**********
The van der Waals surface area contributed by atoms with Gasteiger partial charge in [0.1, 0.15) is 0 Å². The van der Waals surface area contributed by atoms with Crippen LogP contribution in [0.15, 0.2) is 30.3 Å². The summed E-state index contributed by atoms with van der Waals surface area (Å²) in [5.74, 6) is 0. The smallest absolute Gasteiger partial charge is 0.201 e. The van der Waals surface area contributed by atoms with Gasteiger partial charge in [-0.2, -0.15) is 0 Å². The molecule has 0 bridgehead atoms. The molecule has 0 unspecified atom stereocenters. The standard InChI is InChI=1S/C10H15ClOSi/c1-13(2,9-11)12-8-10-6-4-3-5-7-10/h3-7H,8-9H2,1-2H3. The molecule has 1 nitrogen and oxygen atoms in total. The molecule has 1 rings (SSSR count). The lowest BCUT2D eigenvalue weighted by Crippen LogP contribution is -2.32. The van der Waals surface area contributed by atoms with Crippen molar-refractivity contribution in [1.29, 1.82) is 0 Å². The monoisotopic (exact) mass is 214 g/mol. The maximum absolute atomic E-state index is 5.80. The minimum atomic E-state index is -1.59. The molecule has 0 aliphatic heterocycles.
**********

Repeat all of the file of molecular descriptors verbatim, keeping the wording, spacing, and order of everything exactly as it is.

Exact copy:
The van der Waals surface area contributed by atoms with Gasteiger partial charge in [0.1, 0.15) is 0 Å². The van der Waals surface area contributed by atoms with Crippen LogP contribution in [0.15, 0.2) is 30.3 Å². The summed E-state index contributed by atoms with van der Waals surface area (Å²) in [5.74, 6) is 0. The smallest absolute Gasteiger partial charge is 0.201 e. The van der Waals surface area contributed by atoms with Gasteiger partial charge in [-0.2, -0.15) is 0 Å². The molecule has 0 bridgehead atoms. The molecule has 0 unspecified atom stereocenters. The standard InChI is InChI=1S/C10H15ClOSi/c1-13(2,9-11)12-8-10-6-4-3-5-7-10/h3-7H,8-9H2,1-2H3. The molecule has 1 nitrogen and oxygen atoms in total. The molecule has 1 rings (SSSR count). The lowest BCUT2D eigenvalue weighted by Crippen LogP contribution is -2.32. The van der Waals surface area contributed by atoms with Crippen molar-refractivity contribution in [1.29, 1.82) is 0 Å². The monoisotopic (exact) mass is 214 g/mol. The maximum absolute atomic E-state index is 5.80. The minimum atomic E-state index is -1.59. The molecule has 0 aliphatic heterocycles.